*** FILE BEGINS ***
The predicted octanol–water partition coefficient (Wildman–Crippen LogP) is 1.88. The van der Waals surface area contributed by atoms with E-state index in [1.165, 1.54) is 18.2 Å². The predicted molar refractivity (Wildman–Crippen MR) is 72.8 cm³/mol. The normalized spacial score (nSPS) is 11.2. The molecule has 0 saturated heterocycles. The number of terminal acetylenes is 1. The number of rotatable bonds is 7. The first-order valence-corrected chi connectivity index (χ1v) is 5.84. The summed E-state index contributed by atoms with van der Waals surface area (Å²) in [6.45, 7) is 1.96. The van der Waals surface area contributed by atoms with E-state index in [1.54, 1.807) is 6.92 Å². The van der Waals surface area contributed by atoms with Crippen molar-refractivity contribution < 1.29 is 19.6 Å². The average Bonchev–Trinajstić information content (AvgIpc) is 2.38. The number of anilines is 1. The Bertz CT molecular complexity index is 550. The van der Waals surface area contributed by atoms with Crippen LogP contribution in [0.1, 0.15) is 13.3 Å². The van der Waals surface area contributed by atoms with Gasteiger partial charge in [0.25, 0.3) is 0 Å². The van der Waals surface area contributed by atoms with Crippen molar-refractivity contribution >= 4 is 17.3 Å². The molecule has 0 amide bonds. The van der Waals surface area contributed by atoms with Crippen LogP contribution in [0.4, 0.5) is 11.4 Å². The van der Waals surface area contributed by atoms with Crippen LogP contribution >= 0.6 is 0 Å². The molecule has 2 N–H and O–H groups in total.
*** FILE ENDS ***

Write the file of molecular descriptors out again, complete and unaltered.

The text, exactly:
The predicted octanol–water partition coefficient (Wildman–Crippen LogP) is 1.88. The van der Waals surface area contributed by atoms with E-state index in [1.165, 1.54) is 18.2 Å². The predicted molar refractivity (Wildman–Crippen MR) is 72.8 cm³/mol. The normalized spacial score (nSPS) is 11.2. The molecule has 0 saturated heterocycles. The number of terminal acetylenes is 1. The number of rotatable bonds is 7. The first-order valence-corrected chi connectivity index (χ1v) is 5.84. The summed E-state index contributed by atoms with van der Waals surface area (Å²) in [6.45, 7) is 1.96. The van der Waals surface area contributed by atoms with E-state index in [1.54, 1.807) is 6.92 Å². The van der Waals surface area contributed by atoms with Crippen molar-refractivity contribution < 1.29 is 19.6 Å². The average Bonchev–Trinajstić information content (AvgIpc) is 2.38. The number of anilines is 1. The Bertz CT molecular complexity index is 550. The van der Waals surface area contributed by atoms with Crippen LogP contribution in [0.1, 0.15) is 13.3 Å². The van der Waals surface area contributed by atoms with Gasteiger partial charge in [0.25, 0.3) is 0 Å². The van der Waals surface area contributed by atoms with Crippen molar-refractivity contribution >= 4 is 17.3 Å². The molecule has 0 amide bonds. The van der Waals surface area contributed by atoms with Crippen LogP contribution in [0.4, 0.5) is 11.4 Å². The van der Waals surface area contributed by atoms with Crippen LogP contribution >= 0.6 is 0 Å². The molecule has 2 N–H and O–H groups in total.